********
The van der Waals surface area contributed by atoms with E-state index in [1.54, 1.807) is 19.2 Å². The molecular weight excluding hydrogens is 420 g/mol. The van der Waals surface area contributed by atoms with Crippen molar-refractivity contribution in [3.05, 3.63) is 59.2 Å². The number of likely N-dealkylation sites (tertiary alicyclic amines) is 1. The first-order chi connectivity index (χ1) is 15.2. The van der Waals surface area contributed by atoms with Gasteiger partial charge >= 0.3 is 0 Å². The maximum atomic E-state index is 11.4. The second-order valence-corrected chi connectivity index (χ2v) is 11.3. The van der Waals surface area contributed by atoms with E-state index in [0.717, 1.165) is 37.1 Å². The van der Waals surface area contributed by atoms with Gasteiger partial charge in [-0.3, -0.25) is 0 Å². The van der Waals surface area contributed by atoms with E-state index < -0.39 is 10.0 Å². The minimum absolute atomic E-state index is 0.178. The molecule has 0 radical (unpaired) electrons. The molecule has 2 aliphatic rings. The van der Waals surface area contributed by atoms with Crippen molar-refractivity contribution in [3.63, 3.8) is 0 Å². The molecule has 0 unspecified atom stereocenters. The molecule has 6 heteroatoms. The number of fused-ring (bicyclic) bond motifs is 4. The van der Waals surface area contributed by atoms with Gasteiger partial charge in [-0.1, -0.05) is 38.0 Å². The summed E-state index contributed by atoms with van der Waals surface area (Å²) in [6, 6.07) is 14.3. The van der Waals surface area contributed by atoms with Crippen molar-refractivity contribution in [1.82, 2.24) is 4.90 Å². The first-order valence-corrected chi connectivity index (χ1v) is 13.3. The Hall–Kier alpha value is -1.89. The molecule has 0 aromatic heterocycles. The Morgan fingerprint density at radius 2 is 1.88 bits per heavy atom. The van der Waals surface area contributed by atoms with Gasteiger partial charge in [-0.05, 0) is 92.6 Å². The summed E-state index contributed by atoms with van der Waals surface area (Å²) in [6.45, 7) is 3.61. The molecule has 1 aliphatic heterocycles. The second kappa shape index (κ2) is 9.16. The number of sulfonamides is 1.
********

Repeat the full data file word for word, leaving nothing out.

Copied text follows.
The van der Waals surface area contributed by atoms with E-state index in [1.54, 1.807) is 19.2 Å². The molecular weight excluding hydrogens is 420 g/mol. The van der Waals surface area contributed by atoms with Crippen molar-refractivity contribution in [3.05, 3.63) is 59.2 Å². The number of likely N-dealkylation sites (tertiary alicyclic amines) is 1. The first-order chi connectivity index (χ1) is 15.2. The van der Waals surface area contributed by atoms with Gasteiger partial charge >= 0.3 is 0 Å². The maximum atomic E-state index is 11.4. The second-order valence-corrected chi connectivity index (χ2v) is 11.3. The van der Waals surface area contributed by atoms with E-state index in [0.717, 1.165) is 37.1 Å². The van der Waals surface area contributed by atoms with Gasteiger partial charge in [-0.3, -0.25) is 0 Å². The van der Waals surface area contributed by atoms with E-state index < -0.39 is 10.0 Å². The minimum absolute atomic E-state index is 0.178. The molecule has 0 radical (unpaired) electrons. The molecule has 2 aliphatic rings. The van der Waals surface area contributed by atoms with Crippen molar-refractivity contribution in [3.63, 3.8) is 0 Å². The molecule has 0 unspecified atom stereocenters. The molecule has 6 heteroatoms. The number of fused-ring (bicyclic) bond motifs is 4. The van der Waals surface area contributed by atoms with Gasteiger partial charge in [-0.1, -0.05) is 38.0 Å². The summed E-state index contributed by atoms with van der Waals surface area (Å²) in [6, 6.07) is 14.3. The van der Waals surface area contributed by atoms with Crippen molar-refractivity contribution in [1.82, 2.24) is 4.90 Å². The first-order valence-corrected chi connectivity index (χ1v) is 13.3. The Hall–Kier alpha value is -1.89. The molecule has 0 aromatic heterocycles. The Morgan fingerprint density at radius 2 is 1.88 bits per heavy atom. The van der Waals surface area contributed by atoms with Gasteiger partial charge in [-0.05, 0) is 92.6 Å². The summed E-state index contributed by atoms with van der Waals surface area (Å²) in [6.45, 7) is 3.61. The molecule has 1 aliphatic heterocycles. The second kappa shape index (κ2) is 9.16. The number of sulfonamides is 1.